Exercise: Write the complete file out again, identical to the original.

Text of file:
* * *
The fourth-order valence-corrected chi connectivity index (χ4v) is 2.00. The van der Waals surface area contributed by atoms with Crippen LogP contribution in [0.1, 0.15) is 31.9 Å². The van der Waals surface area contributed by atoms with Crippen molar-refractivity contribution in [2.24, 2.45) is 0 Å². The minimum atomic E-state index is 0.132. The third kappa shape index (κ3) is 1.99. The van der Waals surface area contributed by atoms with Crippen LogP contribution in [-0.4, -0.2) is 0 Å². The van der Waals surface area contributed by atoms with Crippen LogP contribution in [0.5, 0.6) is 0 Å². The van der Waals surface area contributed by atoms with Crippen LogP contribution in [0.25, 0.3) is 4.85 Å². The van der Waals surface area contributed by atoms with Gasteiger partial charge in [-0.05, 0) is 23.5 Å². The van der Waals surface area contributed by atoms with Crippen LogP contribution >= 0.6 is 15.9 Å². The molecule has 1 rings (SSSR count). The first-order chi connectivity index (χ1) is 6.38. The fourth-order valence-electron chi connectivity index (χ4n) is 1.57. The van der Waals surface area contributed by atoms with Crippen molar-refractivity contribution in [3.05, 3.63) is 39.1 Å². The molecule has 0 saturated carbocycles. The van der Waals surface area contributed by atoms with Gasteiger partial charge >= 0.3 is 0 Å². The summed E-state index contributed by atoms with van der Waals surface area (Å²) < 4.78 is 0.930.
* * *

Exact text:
The fourth-order valence-corrected chi connectivity index (χ4v) is 2.00. The van der Waals surface area contributed by atoms with Crippen LogP contribution in [0.1, 0.15) is 31.9 Å². The van der Waals surface area contributed by atoms with Crippen molar-refractivity contribution in [2.24, 2.45) is 0 Å². The minimum atomic E-state index is 0.132. The third kappa shape index (κ3) is 1.99. The van der Waals surface area contributed by atoms with Crippen LogP contribution in [-0.4, -0.2) is 0 Å². The van der Waals surface area contributed by atoms with Crippen LogP contribution in [0.5, 0.6) is 0 Å². The van der Waals surface area contributed by atoms with Crippen LogP contribution in [0.25, 0.3) is 4.85 Å². The van der Waals surface area contributed by atoms with Gasteiger partial charge in [-0.05, 0) is 23.5 Å². The van der Waals surface area contributed by atoms with Crippen LogP contribution >= 0.6 is 15.9 Å². The molecule has 1 rings (SSSR count). The first-order chi connectivity index (χ1) is 6.38. The fourth-order valence-electron chi connectivity index (χ4n) is 1.57. The van der Waals surface area contributed by atoms with Crippen molar-refractivity contribution in [3.05, 3.63) is 39.1 Å². The molecule has 0 saturated carbocycles. The van der Waals surface area contributed by atoms with Gasteiger partial charge >= 0.3 is 0 Å². The summed E-state index contributed by atoms with van der Waals surface area (Å²) < 4.78 is 0.930.